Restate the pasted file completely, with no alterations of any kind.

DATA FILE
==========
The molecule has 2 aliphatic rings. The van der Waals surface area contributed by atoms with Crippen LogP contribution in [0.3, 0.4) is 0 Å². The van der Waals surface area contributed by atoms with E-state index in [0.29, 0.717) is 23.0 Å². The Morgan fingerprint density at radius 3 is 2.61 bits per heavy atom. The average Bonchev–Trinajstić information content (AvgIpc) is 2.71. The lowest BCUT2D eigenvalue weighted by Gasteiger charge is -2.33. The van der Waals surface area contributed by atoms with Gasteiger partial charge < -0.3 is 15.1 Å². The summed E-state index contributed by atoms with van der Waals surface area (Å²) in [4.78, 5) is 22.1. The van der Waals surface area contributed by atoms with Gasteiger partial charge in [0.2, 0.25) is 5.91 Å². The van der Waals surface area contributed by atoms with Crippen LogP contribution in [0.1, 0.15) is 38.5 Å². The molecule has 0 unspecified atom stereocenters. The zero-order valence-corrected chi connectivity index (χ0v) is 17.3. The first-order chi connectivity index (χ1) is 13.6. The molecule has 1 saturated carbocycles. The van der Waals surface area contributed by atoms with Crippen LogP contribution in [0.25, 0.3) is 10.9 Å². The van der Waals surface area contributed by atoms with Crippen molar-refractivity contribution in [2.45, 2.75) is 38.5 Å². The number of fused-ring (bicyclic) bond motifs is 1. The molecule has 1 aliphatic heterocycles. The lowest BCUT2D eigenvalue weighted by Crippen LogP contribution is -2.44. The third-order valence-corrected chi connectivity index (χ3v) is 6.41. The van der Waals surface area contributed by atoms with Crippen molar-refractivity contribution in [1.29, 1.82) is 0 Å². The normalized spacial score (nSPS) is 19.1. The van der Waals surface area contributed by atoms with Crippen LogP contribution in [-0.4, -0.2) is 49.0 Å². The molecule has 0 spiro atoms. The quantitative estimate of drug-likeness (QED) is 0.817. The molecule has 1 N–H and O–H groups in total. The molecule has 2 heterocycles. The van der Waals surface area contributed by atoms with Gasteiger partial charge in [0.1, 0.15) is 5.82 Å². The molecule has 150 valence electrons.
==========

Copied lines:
The molecule has 2 aliphatic rings. The van der Waals surface area contributed by atoms with Crippen LogP contribution in [0.3, 0.4) is 0 Å². The van der Waals surface area contributed by atoms with E-state index in [0.29, 0.717) is 23.0 Å². The Morgan fingerprint density at radius 3 is 2.61 bits per heavy atom. The average Bonchev–Trinajstić information content (AvgIpc) is 2.71. The lowest BCUT2D eigenvalue weighted by Gasteiger charge is -2.33. The van der Waals surface area contributed by atoms with Gasteiger partial charge < -0.3 is 15.1 Å². The summed E-state index contributed by atoms with van der Waals surface area (Å²) in [4.78, 5) is 22.1. The van der Waals surface area contributed by atoms with Gasteiger partial charge in [0.2, 0.25) is 5.91 Å². The van der Waals surface area contributed by atoms with Crippen LogP contribution in [0.1, 0.15) is 38.5 Å². The molecule has 0 unspecified atom stereocenters. The zero-order valence-corrected chi connectivity index (χ0v) is 17.3. The first-order chi connectivity index (χ1) is 13.6. The molecule has 1 saturated carbocycles. The van der Waals surface area contributed by atoms with Crippen LogP contribution in [0.25, 0.3) is 10.9 Å². The van der Waals surface area contributed by atoms with Crippen molar-refractivity contribution in [2.45, 2.75) is 38.5 Å². The number of fused-ring (bicyclic) bond motifs is 1. The molecule has 1 aliphatic heterocycles. The lowest BCUT2D eigenvalue weighted by Crippen LogP contribution is -2.44. The third-order valence-corrected chi connectivity index (χ3v) is 6.41. The van der Waals surface area contributed by atoms with Crippen molar-refractivity contribution in [1.29, 1.82) is 0 Å². The normalized spacial score (nSPS) is 19.1. The van der Waals surface area contributed by atoms with Crippen LogP contribution in [-0.4, -0.2) is 49.0 Å². The molecule has 0 spiro atoms. The quantitative estimate of drug-likeness (QED) is 0.817. The molecule has 1 N–H and O–H groups in total. The molecule has 2 heterocycles. The van der Waals surface area contributed by atoms with Gasteiger partial charge in [0.1, 0.15) is 5.82 Å². The molecule has 150 valence electrons.